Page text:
Former US attorney challenges Grassley aide in Iowa GOP Senate primary

A pair of Republican candidates have entered the contest for the GOP Senate nomination in Iowa, vying for the opportunity to face Rep. Bruce Braley (D-Iowa) in a race to replace retiring Sen. Tom Harkin (D-Iowa).

Matt Whitaker, a former U.S. attorney appointed by former President George W. Bush, announced his candidacy for the Republican nomination at an event Monday in Ankeny, Iowa. 

“This is going to be a big election with big ideas,” Whitaker said in a statement. “I want to go to Washington to fix what is broken. We must get government out of the way of people’s personal lives, economic decisions, healthcare arrangements, small businesses and Constitutional freedoms.”

Whitaker will face off against David Young, a longtime aide to Sen. Chuck Grassley (R-Iowa) who also worked for former Sen. Jim Bunning (R-Ky.).

“Making this move to advocate for Iowans at a higher level alongside my friend and mentor Senator Chuck Grassley is a risk I deem well worth taking," Young said in a release obtained by The Iowa Gazette.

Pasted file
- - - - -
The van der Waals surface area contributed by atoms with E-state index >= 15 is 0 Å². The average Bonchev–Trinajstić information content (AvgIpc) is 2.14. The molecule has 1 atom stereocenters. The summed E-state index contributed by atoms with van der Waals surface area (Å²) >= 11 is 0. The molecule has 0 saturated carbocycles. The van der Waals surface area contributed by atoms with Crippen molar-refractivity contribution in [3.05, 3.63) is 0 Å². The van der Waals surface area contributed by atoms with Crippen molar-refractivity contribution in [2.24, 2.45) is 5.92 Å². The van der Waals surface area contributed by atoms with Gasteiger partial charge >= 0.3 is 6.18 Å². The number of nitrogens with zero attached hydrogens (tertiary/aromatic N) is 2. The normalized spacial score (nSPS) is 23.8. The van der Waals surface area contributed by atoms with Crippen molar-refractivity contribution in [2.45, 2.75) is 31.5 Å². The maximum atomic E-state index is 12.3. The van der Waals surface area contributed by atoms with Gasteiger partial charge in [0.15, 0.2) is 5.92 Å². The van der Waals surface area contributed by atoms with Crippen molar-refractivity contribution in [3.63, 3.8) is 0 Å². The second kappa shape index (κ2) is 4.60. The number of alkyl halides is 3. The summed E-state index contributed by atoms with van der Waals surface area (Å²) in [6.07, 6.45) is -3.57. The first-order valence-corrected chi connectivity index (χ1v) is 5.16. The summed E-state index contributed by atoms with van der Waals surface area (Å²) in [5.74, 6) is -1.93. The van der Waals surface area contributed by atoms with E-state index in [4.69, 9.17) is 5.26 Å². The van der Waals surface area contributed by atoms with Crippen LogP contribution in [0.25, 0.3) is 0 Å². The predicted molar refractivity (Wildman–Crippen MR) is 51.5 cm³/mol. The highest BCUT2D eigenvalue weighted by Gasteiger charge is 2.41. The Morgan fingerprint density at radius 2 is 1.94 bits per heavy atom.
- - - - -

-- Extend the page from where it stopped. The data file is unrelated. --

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Whitaker played college football at the University of Iowa and ran for state treasurer in 2002. He lost that race to incumbent Michael Fitzgerald by 12 points. He first indicated last month he planned to run for Harkin's seat. 

At his campaign announcement on Monday, Whitaker sought to link Braley to President Obama and expressed concern about a ballooning, intrusive federal government. 

“There is no doubt in my mind that Bruce Braley and Barack Obama will not make America strong. They will not have better days under their leadership," he said, according to the Des Moines Register

“We’ve got a government that spies on its people, that steals from our future, and that taxes beyond what is appropriate and necessary for small businesses." 

A number of high-profile Republicans, including Lt. Gov. Kim Reynolds, state Agriculture Secretary Bill Northey, Iowa Secretary of State Matt Schultz and Rep. Steve King (R-Iowa), have all announced they do not plan to seek the nomination, leaving a wide-open playing field for the GOP.

Some Republicans privately told The Hill last month they were concerned all the potential candidates would struggle to beat Braley.

“I have a hard time, with this current field, seeing any of them winning the general election,” Craig Robinson, a former political director for the Republican Party of Iowa, told The Hill. “It's going to be difficult.”

—Cameron Joseph contributed.

Updated at 12:50 p.m.